(Yes, I know there are other ways of handling this. None of those ways are particularly cheap or accessible. On top of that, at best, they just insulate you from a provider shutting down. That is to say, you still have to scramble to find a new provider when one shuts down even though you may be able to keep your address.)

Comment Re:What a coincidence! (Score 1) 424

I wholeheartedly agree.

My first exposure to Star Wars came when I was 20 years old, when a coworker was shocked that I never saw it and lent me his tapes. When I told him what I thought of it, he conceded that it wasn't a very deep story and that you probably had to watch it as a kid to like it.

But my favourite assessment was by Robert Sawyer who noted, among other things, that the good guys weren't very good. (Better than the empire, to be sure. But that's not a very high level to aspire to.)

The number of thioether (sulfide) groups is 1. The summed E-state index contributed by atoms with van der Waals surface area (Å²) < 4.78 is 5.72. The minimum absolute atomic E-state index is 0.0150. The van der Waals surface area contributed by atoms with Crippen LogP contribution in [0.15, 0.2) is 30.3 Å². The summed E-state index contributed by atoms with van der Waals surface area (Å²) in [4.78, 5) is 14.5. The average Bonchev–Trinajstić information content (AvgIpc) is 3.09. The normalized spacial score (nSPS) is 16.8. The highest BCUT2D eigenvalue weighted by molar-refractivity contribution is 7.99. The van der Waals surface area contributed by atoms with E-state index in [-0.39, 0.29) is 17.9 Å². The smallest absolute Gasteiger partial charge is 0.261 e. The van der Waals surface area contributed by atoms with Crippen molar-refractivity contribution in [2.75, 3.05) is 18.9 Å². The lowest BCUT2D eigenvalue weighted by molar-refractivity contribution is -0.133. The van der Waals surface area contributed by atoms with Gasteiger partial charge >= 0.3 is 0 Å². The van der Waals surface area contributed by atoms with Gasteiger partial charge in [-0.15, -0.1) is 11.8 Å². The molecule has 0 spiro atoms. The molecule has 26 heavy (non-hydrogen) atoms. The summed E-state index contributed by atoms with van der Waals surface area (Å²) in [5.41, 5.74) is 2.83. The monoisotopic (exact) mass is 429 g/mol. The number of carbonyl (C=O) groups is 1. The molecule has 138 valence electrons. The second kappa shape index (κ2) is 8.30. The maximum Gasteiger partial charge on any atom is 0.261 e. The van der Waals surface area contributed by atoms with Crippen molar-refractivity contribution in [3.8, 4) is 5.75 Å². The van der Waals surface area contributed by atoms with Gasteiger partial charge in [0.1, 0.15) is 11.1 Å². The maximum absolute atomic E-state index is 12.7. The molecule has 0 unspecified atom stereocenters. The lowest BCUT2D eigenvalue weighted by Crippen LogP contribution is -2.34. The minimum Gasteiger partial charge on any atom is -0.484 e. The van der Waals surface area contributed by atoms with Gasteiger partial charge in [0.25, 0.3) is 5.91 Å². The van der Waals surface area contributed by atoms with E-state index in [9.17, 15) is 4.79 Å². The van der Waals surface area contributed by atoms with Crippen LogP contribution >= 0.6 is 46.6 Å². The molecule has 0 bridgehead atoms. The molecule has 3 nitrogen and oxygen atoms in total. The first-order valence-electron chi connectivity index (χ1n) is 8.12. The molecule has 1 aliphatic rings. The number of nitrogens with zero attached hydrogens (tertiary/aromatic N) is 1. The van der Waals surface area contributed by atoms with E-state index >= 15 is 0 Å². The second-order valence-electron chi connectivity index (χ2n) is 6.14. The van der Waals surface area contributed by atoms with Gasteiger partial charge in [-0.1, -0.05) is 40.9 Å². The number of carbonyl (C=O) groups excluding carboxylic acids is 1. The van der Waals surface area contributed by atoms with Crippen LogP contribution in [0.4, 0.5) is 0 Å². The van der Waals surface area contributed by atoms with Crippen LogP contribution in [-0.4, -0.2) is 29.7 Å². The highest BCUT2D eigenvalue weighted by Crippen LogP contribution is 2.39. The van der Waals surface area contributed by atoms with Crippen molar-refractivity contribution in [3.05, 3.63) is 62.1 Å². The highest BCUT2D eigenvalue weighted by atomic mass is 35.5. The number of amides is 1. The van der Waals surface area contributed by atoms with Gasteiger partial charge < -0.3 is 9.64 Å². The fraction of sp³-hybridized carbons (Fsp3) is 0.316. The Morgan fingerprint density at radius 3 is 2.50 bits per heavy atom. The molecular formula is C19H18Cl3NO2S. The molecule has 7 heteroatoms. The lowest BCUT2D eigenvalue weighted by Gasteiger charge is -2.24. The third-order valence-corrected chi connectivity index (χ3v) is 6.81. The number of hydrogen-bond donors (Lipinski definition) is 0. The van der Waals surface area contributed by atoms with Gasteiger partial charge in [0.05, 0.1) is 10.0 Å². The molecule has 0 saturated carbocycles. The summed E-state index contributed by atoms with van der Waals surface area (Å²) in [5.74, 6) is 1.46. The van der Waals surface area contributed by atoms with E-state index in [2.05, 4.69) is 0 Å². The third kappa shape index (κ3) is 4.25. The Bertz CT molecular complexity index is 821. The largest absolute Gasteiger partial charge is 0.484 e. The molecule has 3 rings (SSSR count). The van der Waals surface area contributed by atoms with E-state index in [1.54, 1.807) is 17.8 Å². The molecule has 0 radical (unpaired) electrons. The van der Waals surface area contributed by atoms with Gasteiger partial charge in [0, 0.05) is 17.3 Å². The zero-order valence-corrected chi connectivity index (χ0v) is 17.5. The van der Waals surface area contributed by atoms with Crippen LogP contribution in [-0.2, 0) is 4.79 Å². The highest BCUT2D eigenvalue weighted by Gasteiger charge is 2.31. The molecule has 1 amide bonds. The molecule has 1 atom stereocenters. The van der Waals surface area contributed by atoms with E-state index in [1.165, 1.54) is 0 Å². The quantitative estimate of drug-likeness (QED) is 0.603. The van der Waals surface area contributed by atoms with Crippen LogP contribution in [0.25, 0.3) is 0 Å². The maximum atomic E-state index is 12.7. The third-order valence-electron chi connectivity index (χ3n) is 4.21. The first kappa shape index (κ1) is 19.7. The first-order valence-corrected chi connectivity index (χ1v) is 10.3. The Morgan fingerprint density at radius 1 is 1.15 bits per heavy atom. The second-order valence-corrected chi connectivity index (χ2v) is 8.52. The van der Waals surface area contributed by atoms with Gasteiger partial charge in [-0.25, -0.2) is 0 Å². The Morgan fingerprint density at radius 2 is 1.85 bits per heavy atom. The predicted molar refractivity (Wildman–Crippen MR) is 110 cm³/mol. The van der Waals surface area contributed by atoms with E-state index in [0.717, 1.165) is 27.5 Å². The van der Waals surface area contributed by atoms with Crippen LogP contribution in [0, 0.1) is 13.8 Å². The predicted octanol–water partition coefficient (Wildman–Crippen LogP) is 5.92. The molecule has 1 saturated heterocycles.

Comment Re:Differentiate? (Score 1) 137

I am left wondering about that claim as well. Even people who are okay with the lawful interception of communications are unlikely to buy a phone for this reason, and people who deal with confidential (albeit legal) communications will not want be able to purchase these phones for that reason. Then there are people who expect their privacy to be respected, who are almost certainly going to avoid these devices for that reason. Then you have the paranoid crowd who won't touch it. And all of that is before you consider people who are breaking the law who, admittedly, BB probably doesn't want as customers purely from the perspective of their business' image.

Comment Makes sense as a campaign issue ... (Score 1) 118

Looking at the issues mentioned in the summary:

- economy: the government does not have direct control over the economy. At best, they can hope to attempt to influence economic development. Yet they cannot make promises.